Creature From The Black Lagoon, of course, puts as much emphasis on the monster’s terrifying appearance as on its humanity and, in this respect, it is a good example of the decade’s most popular film genre, the monster movie or, as it used to be called at the drive-in cinema when I was much younger, the ‘Creature Feature’. There is a point to my reference to drive-in cinemas. To a degree, monster movies were deliberately created as erotic aids. In the United Kingdom, where drive-ins were unknown, it has never really been possible for people to see monster movies as they were meant to be seen: Through the slightly misted windscreen of a car loaded with two or three youthful couples, a flagon of cheap wine and a lot of aphrodisiac gasps as the monsters made their presence felt. Nobody could get the full horrific force of Creature From The Black Lagoon while sitting respectfully in a cinema. You needed to be in a car with a girl (or guy) who wasn’t too sure about you anyway, giving you a speculative glance whenever the monster appeared.
With the success of Creature From The Black Lagoon during the fifties, the revived Universal Horror franchise would gain a new generation of fans. Dracula (1931) , Frankenstein (1931), The Mummy (1932), The Invisible Man (1933), The Bride Of Frankenstein (1935), The Wolf Man (1941) and others were re-released as double features in many theatres before eventually appearing on syndicated television in 1957. Soon dedicated magazines such as Famous Monsters Of Filmland and, later, websites like HorrorNews.net would help propel these movies into lasting infamy. Speaking of which, it’s time for me to politely ask you to please join me next week to have your innocence violated beyond description again while I force you to submit to the horrific horrors of…Horror News! Toodles!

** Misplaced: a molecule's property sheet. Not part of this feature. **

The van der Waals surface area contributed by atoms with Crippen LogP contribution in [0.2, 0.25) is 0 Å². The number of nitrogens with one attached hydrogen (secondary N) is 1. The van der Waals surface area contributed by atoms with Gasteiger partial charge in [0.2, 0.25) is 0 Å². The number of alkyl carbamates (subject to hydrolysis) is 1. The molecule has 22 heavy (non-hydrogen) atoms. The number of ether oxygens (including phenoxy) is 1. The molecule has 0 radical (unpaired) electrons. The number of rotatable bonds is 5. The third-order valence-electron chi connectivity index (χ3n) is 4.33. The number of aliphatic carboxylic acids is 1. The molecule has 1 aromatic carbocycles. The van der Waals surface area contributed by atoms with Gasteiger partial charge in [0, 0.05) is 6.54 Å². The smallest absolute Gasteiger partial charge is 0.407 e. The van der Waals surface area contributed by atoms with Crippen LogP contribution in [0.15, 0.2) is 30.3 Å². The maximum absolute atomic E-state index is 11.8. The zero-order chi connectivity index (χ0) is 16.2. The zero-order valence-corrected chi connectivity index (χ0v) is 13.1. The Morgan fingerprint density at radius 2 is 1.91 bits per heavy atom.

Creature From The Black Lagoon (1954) is now available on Blu ray per Universal Studios on the
“Universal Classic Monsters: The Essential Collection”
Creature from the Black Lagoon, had such a great look for a monster. They don’t make em’ like that anymore.
Thanks for a great review! A few small corrections, though: Bud Westmore actually didn’t work much on the suit, although he took the credit as head of make-up. The original design was made by one Milicent Patrick, who hasn’t gotten the recognition she deserves until recently. Chris Mueller sculpted the head from Patrick’s drawings, and Kevan made the body.
Also: Zimm didn’t come up with the story, that was producer Alland. Zimm did an early draft of the script, but that was completely overhauled by Ross. Essex only did some final clean-up, just as he had done on Ray Bradbury’s script for It Came from Outer Space.
I can’t thank you enough for reading! And for the clarifications too. I do my very best to get my facts straight, but no-one is perfect (no, not even me!). There has already been so much material written on Creech, I felt reviewing it was a little redundant, but I tried to cover as much as possible in the space allotted to me.